NHL 2010 Top Draft Prospects: Brandon Gormley


Ever since Sidney Crosby was picked first overall in the 2005 NHL Entry Draft, the Quebec Major Junior Hockey League, the QMJHL has struggled to deliver top-notch talent to the NHL on a regular basis. That trend will not end this year, but that doesn’t mean that there are not great prospects coming out of Eastern Canada.

Brandon Gormley, the 6-foot-2, 187-pound defenseman from the Moncton Wildcats is the top-rated Quebec League player for the upcoming NHL Entry Draft. The Murray River, PEI native is an incredible skater and has great hockey sense. Scouts have raved over his passing ability and his smarts on the ice.

“He can feather some great passes on the tape through the middle to set up guys in the clear,” a Central Scouting scout said. “He’s reliable in all areas, and has confidence.”

In his rookie season, Gormley put up seven goals and 20 assists in 62 games, and increased that total to 43 in 58 games this season. His confidence has really increased in the past year and it shows in his play.

Though ranked sixth by NHL Central Scouting, the International Scouting Service ranked Gormley at third, behind Taylor Hall and Cam Fowler, before the season started. He was the first overall pick in the QMJHL draft a couple summers ago and is a two-way defenseman who can succeed on both ends of the ice. Many scouts have compared him to Sheldon Souray, yet without the booming slapshot. He can both quarterback a power play and anchor the penalty kill.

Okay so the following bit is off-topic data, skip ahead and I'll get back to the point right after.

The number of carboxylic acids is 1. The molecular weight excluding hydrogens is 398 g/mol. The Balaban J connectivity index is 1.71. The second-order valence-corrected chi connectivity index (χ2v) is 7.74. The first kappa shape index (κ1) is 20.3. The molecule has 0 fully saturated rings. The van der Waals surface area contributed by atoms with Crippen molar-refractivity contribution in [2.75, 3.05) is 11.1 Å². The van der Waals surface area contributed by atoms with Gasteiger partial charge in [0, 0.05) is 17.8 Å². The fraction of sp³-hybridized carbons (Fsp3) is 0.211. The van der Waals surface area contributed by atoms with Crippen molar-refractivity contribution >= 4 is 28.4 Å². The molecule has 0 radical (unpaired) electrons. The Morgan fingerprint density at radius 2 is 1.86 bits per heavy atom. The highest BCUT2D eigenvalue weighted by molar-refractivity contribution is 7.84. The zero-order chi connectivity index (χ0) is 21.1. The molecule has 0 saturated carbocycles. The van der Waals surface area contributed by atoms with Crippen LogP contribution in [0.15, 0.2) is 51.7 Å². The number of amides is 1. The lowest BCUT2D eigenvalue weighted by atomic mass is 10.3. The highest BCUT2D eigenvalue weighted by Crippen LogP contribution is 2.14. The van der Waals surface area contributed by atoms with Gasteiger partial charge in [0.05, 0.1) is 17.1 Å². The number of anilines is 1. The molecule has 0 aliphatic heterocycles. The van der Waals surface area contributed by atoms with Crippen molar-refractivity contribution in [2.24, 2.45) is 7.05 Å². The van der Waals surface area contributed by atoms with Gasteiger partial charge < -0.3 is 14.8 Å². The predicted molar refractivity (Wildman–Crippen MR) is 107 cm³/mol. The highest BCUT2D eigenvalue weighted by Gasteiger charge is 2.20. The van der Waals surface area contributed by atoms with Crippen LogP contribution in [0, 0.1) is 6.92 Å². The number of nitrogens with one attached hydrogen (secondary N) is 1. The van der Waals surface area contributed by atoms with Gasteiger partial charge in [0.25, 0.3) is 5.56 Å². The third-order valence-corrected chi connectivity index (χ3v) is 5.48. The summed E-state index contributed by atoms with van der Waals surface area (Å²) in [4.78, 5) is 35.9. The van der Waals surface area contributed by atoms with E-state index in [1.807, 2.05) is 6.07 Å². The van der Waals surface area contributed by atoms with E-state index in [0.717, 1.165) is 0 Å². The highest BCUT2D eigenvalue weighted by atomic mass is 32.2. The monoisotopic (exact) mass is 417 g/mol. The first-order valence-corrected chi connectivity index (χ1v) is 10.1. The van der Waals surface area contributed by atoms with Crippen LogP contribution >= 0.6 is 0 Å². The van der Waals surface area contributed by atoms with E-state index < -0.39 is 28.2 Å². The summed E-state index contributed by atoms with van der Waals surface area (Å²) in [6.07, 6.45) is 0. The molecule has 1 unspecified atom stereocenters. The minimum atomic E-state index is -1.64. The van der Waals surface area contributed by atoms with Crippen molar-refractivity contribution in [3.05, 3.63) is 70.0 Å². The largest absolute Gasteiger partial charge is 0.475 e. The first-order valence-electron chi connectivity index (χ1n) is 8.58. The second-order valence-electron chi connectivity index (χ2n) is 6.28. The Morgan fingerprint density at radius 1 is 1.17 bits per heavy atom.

Knowing his hockey skill could some day take him to the best league in the world, Gormley left home at age 14 to play at the College of Notre Dame in Saskatchewan. “It was definitely a tough decision when you’re going to leave home at 14,” Gormley said. “It was a great decision for me looking back. It was tough for my family and me but the hockey was great there, the schooling was great there. I met an unbelievable amount of people there that were great to me. And I still keep in touch with them now.”

However, this act of leaving home to play hockey helped him mature much faster than his counterparts, also vying for high draft spots.

“It was a great experience, just growing up,” he continued. “It’s an important time in your life. Being on your own, it does make you grow up quick. You have responsibilities that you wouldn’t have at home with your parents.”
His coach, Danny Flynn, also realizes that he has been privileged to coach special talent in Gormley.

“He’s got a number of great qualities,” said Flynn. “He’s got really good size, he’s 6-2, headed to 6-3, and starting to fill out. He’s got outstanding hockey sense. He’s got that poise, that innate ability to recognize when he has time and when he doesn’t have time. For a tall, somewhat-gangly 17-year-old, he’s got very good feet, very good mobility. He’s not going to wow you, pull you out of your seat by going coast to coast. But as you watch him, you see how efficient he is and you grow to like his game.”

Surely, whichever NHL team selects Gormley will grow to like his game as well.

Alan Bass is a writer for The Hockey News and THN.com. In addition to writing for Inside Hockey and Pro Hockey News, he has also worked for the Philadelphia FlyersHe is the general manager of the Muhlenberg College hockey team as well. You can contact him at BergHockey24@gmail.com.

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